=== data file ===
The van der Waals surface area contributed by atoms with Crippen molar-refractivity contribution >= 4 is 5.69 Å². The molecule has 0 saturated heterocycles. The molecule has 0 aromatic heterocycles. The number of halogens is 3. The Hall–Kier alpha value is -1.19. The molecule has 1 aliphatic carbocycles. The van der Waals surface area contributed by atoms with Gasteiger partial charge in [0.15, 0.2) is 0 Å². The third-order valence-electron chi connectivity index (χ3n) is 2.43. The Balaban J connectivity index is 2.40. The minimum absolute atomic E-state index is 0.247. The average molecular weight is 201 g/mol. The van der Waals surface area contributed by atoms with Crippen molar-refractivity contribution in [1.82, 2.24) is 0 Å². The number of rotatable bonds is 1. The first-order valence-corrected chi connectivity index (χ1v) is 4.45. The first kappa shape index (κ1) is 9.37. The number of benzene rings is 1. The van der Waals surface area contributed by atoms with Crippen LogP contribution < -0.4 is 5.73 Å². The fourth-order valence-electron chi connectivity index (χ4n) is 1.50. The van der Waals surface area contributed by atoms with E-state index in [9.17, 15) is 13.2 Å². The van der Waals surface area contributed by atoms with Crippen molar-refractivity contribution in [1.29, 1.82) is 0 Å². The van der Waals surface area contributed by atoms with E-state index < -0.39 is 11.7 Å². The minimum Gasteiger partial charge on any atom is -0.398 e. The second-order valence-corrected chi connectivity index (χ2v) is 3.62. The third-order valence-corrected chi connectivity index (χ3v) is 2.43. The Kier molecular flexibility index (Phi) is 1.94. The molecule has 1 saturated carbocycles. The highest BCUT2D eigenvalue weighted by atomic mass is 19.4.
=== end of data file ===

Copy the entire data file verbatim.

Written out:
The van der Waals surface area contributed by atoms with Crippen molar-refractivity contribution >= 4 is 5.69 Å². The molecule has 0 saturated heterocycles. The molecule has 0 aromatic heterocycles. The number of halogens is 3. The Hall–Kier alpha value is -1.19. The molecule has 1 aliphatic carbocycles. The van der Waals surface area contributed by atoms with Gasteiger partial charge in [0.15, 0.2) is 0 Å². The third-order valence-electron chi connectivity index (χ3n) is 2.43. The Balaban J connectivity index is 2.40. The minimum absolute atomic E-state index is 0.247. The average molecular weight is 201 g/mol. The van der Waals surface area contributed by atoms with Crippen molar-refractivity contribution in [1.82, 2.24) is 0 Å². The number of rotatable bonds is 1. The first-order valence-corrected chi connectivity index (χ1v) is 4.45. The first kappa shape index (κ1) is 9.37. The number of benzene rings is 1. The van der Waals surface area contributed by atoms with Crippen LogP contribution < -0.4 is 5.73 Å². The fourth-order valence-electron chi connectivity index (χ4n) is 1.50. The van der Waals surface area contributed by atoms with E-state index in [9.17, 15) is 13.2 Å². The van der Waals surface area contributed by atoms with Crippen molar-refractivity contribution in [1.29, 1.82) is 0 Å². The van der Waals surface area contributed by atoms with E-state index < -0.39 is 11.7 Å². The minimum Gasteiger partial charge on any atom is -0.398 e. The second-order valence-corrected chi connectivity index (χ2v) is 3.62. The third-order valence-corrected chi connectivity index (χ3v) is 2.43. The Kier molecular flexibility index (Phi) is 1.94. The molecule has 1 saturated carbocycles. The highest BCUT2D eigenvalue weighted by atomic mass is 19.4.